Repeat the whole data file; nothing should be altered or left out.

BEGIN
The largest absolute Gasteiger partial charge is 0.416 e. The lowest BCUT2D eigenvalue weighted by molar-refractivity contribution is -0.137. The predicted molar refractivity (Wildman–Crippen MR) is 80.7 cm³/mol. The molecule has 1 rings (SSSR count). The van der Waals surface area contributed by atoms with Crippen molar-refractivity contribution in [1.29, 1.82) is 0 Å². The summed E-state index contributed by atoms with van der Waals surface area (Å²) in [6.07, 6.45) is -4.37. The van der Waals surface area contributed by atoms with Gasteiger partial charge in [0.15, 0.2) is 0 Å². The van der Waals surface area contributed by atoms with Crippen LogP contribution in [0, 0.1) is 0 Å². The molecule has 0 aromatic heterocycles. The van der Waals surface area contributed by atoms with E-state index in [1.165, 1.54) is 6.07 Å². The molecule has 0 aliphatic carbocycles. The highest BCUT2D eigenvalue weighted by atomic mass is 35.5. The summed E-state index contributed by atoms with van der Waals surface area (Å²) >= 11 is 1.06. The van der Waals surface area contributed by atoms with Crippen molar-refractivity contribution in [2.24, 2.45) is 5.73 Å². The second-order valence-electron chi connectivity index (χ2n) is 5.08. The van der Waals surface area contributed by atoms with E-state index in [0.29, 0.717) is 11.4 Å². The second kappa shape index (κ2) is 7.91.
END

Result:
The largest absolute Gasteiger partial charge is 0.416 e. The lowest BCUT2D eigenvalue weighted by molar-refractivity contribution is -0.137. The predicted molar refractivity (Wildman–Crippen MR) is 80.7 cm³/mol. The molecule has 1 rings (SSSR count). The van der Waals surface area contributed by atoms with Crippen molar-refractivity contribution in [1.29, 1.82) is 0 Å². The summed E-state index contributed by atoms with van der Waals surface area (Å²) in [6.07, 6.45) is -4.37. The van der Waals surface area contributed by atoms with Gasteiger partial charge in [0.15, 0.2) is 0 Å². The van der Waals surface area contributed by atoms with Crippen LogP contribution in [0, 0.1) is 0 Å². The molecule has 0 aromatic heterocycles. The van der Waals surface area contributed by atoms with E-state index in [1.165, 1.54) is 6.07 Å². The molecule has 0 aliphatic carbocycles. The highest BCUT2D eigenvalue weighted by atomic mass is 35.5. The summed E-state index contributed by atoms with van der Waals surface area (Å²) >= 11 is 1.06. The van der Waals surface area contributed by atoms with Crippen molar-refractivity contribution in [2.24, 2.45) is 5.73 Å². The second-order valence-electron chi connectivity index (χ2n) is 5.08. The van der Waals surface area contributed by atoms with E-state index in [0.29, 0.717) is 11.4 Å². The second kappa shape index (κ2) is 7.91.